Oneone means soil. Māori gardeners had at least 30 names for types of soil, including:
- one-pū – sand
- one-nui – rich soil made of clay, sand and organic matter
- one-matua – loam.
Māori preferred light, sandy soil for growing kūmara (sweet potato). Sometimes they added sand or gravel to improve drainage.
Taro was grown in damp soil.
Weeds and ash were spread on the soil as fertiliser.
Red ochre, found in clay, was baked in a fire and mixed with shark oil. It was painted on chiefs’ faces and bodies, or on carved houses or canoes.
Taioma was a white paint made by burning clay and mixing it with oil.
Uku was a white or bluish clay, used like soap.
In Māori tradition, Papatūānuku was the earth mother. The god Tāne formed the first human from soil – in some stories this was a woman called Hineahuone, in others a man called Tiki-āhua.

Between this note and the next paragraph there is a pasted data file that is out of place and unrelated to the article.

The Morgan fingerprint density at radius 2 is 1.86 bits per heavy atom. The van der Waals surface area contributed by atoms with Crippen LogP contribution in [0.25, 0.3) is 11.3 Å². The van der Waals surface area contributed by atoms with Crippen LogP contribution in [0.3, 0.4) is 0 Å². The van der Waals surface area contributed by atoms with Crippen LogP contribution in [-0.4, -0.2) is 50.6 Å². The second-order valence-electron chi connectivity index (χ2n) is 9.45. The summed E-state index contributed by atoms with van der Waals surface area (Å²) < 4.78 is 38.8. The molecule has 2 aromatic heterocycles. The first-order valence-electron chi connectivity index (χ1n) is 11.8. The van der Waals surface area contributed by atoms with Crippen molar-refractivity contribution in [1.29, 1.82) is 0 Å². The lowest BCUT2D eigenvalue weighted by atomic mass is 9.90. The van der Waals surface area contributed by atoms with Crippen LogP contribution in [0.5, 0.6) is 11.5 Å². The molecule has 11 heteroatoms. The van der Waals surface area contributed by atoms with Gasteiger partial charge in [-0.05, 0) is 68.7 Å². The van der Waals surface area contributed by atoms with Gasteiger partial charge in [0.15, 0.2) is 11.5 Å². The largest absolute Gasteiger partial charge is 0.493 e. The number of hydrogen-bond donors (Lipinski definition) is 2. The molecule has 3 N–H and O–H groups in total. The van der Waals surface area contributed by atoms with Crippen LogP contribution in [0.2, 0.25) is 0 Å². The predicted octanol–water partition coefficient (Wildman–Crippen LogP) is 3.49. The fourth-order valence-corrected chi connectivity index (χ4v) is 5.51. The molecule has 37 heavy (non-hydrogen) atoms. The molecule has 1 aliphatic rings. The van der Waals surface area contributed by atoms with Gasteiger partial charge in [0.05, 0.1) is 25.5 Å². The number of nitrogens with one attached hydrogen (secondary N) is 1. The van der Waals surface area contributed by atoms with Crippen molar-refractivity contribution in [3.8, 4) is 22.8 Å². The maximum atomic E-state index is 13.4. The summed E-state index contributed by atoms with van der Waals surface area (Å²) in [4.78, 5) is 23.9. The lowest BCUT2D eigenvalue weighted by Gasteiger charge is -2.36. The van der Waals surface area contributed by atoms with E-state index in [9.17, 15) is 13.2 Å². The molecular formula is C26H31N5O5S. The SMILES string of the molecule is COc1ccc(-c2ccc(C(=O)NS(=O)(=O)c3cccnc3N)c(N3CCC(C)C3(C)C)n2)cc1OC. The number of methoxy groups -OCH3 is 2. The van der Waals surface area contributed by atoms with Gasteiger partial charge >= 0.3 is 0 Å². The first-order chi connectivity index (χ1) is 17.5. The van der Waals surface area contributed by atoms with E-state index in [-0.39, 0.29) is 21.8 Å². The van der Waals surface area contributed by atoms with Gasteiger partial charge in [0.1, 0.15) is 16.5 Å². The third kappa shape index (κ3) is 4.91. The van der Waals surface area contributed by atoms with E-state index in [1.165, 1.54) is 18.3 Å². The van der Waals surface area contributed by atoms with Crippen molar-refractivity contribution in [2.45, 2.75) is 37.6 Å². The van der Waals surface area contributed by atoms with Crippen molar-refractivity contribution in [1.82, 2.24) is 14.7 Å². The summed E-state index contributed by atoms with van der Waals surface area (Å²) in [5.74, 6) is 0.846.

Early Māori explorers who arrived on canoes from Polynesia were interested in the soils of their new home:
- The great navigator Kupe went back to Hawaiki and told of the sweet-scented and rich soils of New Zealand.
- Turi, captain of the Aotea canoe, decided to settle at Pātea after smelling its fertile soil.
- The sons of Whātonga from the Kurahaupō canoe decided to move to Matiu island in Wellington Harbour because the soil was good and the island was easy to defend.
Sacred soil or sand was sometimes buried or put in an important place – such as under the altar of a church.
When a baby is born, its placenta (whenua in Māori) is buried in the earth (also called whenua).
A person dying on enemy land after a battle sometimes called for some soil from their home to weep over.